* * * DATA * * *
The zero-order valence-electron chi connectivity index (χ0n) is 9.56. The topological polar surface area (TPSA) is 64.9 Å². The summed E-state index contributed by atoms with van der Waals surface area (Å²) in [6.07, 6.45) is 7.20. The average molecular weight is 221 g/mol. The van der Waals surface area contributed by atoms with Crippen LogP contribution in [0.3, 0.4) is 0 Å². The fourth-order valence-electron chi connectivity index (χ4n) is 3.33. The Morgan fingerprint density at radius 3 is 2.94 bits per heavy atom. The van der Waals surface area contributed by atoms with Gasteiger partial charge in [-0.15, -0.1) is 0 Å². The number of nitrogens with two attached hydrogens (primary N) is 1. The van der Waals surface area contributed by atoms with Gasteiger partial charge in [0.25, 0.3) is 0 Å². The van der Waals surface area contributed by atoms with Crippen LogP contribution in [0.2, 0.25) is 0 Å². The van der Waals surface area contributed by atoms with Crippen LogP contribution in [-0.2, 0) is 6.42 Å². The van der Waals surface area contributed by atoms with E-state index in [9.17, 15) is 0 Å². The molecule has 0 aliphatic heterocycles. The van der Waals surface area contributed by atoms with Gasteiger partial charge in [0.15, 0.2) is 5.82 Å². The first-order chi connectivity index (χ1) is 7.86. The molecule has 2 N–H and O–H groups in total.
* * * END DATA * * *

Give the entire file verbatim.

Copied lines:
The zero-order valence-electron chi connectivity index (χ0n) is 9.56. The topological polar surface area (TPSA) is 64.9 Å². The summed E-state index contributed by atoms with van der Waals surface area (Å²) in [6.07, 6.45) is 7.20. The average molecular weight is 221 g/mol. The van der Waals surface area contributed by atoms with Crippen LogP contribution in [0.3, 0.4) is 0 Å². The fourth-order valence-electron chi connectivity index (χ4n) is 3.33. The Morgan fingerprint density at radius 3 is 2.94 bits per heavy atom. The van der Waals surface area contributed by atoms with Gasteiger partial charge in [-0.15, -0.1) is 0 Å². The number of nitrogens with two attached hydrogens (primary N) is 1. The van der Waals surface area contributed by atoms with Gasteiger partial charge in [0.25, 0.3) is 0 Å². The van der Waals surface area contributed by atoms with Crippen LogP contribution in [0.2, 0.25) is 0 Å². The van der Waals surface area contributed by atoms with Crippen LogP contribution in [-0.2, 0) is 6.42 Å². The van der Waals surface area contributed by atoms with E-state index in [9.17, 15) is 0 Å². The molecule has 0 aliphatic heterocycles. The van der Waals surface area contributed by atoms with Gasteiger partial charge in [0.15, 0.2) is 5.82 Å². The first-order chi connectivity index (χ1) is 7.86. The molecule has 2 N–H and O–H groups in total.